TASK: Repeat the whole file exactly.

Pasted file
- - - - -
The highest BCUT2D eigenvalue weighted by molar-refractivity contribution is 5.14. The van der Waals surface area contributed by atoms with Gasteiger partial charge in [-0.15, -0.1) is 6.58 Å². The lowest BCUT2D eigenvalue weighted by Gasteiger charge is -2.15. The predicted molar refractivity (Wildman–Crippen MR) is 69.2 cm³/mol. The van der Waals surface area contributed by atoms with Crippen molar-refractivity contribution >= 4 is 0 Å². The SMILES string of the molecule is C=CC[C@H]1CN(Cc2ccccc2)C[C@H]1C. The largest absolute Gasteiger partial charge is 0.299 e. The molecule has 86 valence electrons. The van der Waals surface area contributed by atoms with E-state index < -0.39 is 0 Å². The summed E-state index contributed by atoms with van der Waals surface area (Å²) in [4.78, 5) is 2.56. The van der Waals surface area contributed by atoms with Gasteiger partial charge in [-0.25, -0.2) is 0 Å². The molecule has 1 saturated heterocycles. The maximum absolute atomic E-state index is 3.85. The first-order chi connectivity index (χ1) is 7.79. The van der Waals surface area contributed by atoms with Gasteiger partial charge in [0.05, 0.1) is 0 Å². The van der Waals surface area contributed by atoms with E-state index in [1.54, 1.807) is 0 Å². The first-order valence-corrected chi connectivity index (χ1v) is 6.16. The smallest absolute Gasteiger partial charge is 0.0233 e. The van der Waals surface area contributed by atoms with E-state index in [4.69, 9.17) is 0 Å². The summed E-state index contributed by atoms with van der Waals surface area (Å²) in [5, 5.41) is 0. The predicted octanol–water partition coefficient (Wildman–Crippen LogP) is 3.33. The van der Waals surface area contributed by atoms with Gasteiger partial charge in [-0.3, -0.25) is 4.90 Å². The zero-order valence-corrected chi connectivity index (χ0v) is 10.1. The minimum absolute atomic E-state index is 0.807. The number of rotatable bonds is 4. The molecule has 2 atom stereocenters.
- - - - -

The highest BCUT2D eigenvalue weighted by molar-refractivity contribution is 5.14. The van der Waals surface area contributed by atoms with Gasteiger partial charge in [-0.15, -0.1) is 6.58 Å². The lowest BCUT2D eigenvalue weighted by Gasteiger charge is -2.15. The predicted molar refractivity (Wildman–Crippen MR) is 69.2 cm³/mol. The van der Waals surface area contributed by atoms with Crippen molar-refractivity contribution >= 4 is 0 Å². The SMILES string of the molecule is C=CC[C@H]1CN(Cc2ccccc2)C[C@H]1C. The largest absolute Gasteiger partial charge is 0.299 e. The molecule has 86 valence electrons. The van der Waals surface area contributed by atoms with E-state index < -0.39 is 0 Å². The summed E-state index contributed by atoms with van der Waals surface area (Å²) in [4.78, 5) is 2.56. The van der Waals surface area contributed by atoms with Gasteiger partial charge in [-0.25, -0.2) is 0 Å². The molecule has 1 saturated heterocycles. The maximum absolute atomic E-state index is 3.85. The first-order chi connectivity index (χ1) is 7.79. The van der Waals surface area contributed by atoms with Gasteiger partial charge in [0.05, 0.1) is 0 Å². The van der Waals surface area contributed by atoms with E-state index in [1.54, 1.807) is 0 Å². The first-order valence-corrected chi connectivity index (χ1v) is 6.16. The smallest absolute Gasteiger partial charge is 0.0233 e. The van der Waals surface area contributed by atoms with E-state index in [4.69, 9.17) is 0 Å². The summed E-state index contributed by atoms with van der Waals surface area (Å²) in [5, 5.41) is 0. The predicted octanol–water partition coefficient (Wildman–Crippen LogP) is 3.33. The van der Waals surface area contributed by atoms with Gasteiger partial charge in [-0.3, -0.25) is 4.90 Å². The zero-order valence-corrected chi connectivity index (χ0v) is 10.1. The minimum absolute atomic E-state index is 0.807. The number of rotatable bonds is 4. The molecule has 2 atom stereocenters.